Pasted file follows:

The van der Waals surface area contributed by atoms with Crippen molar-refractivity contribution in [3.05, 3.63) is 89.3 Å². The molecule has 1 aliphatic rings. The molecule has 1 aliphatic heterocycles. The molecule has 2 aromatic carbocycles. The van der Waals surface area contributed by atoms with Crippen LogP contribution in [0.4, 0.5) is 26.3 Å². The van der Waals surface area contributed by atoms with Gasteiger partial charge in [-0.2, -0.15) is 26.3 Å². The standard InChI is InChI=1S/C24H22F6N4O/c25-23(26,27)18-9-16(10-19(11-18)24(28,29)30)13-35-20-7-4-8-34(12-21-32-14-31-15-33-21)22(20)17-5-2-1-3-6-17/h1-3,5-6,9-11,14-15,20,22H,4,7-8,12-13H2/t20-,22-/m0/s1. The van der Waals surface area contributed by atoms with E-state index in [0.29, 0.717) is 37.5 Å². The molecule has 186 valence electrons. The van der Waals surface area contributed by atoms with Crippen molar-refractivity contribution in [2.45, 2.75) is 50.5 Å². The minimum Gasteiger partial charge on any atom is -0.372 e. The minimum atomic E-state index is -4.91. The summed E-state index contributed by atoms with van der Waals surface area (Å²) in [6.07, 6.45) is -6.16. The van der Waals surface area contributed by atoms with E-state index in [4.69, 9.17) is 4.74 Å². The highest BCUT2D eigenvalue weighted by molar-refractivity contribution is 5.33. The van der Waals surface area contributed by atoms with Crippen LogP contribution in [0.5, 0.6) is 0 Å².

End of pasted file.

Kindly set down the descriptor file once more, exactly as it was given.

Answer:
The van der Waals surface area contributed by atoms with Crippen molar-refractivity contribution in [3.05, 3.63) is 89.3 Å². The molecule has 1 aliphatic rings. The molecule has 1 aliphatic heterocycles. The molecule has 2 aromatic carbocycles. The van der Waals surface area contributed by atoms with Crippen LogP contribution in [0.4, 0.5) is 26.3 Å². The van der Waals surface area contributed by atoms with Gasteiger partial charge in [-0.2, -0.15) is 26.3 Å². The standard InChI is InChI=1S/C24H22F6N4O/c25-23(26,27)18-9-16(10-19(11-18)24(28,29)30)13-35-20-7-4-8-34(12-21-32-14-31-15-33-21)22(20)17-5-2-1-3-6-17/h1-3,5-6,9-11,14-15,20,22H,4,7-8,12-13H2/t20-,22-/m0/s1. The van der Waals surface area contributed by atoms with E-state index in [0.29, 0.717) is 37.5 Å². The molecule has 186 valence electrons. The van der Waals surface area contributed by atoms with Crippen molar-refractivity contribution in [2.45, 2.75) is 50.5 Å². The minimum Gasteiger partial charge on any atom is -0.372 e. The minimum atomic E-state index is -4.91. The summed E-state index contributed by atoms with van der Waals surface area (Å²) in [6.07, 6.45) is -6.16. The van der Waals surface area contributed by atoms with E-state index in [4.69, 9.17) is 4.74 Å². The highest BCUT2D eigenvalue weighted by molar-refractivity contribution is 5.33. The van der Waals surface area contributed by atoms with Crippen LogP contribution in [0.5, 0.6) is 0 Å².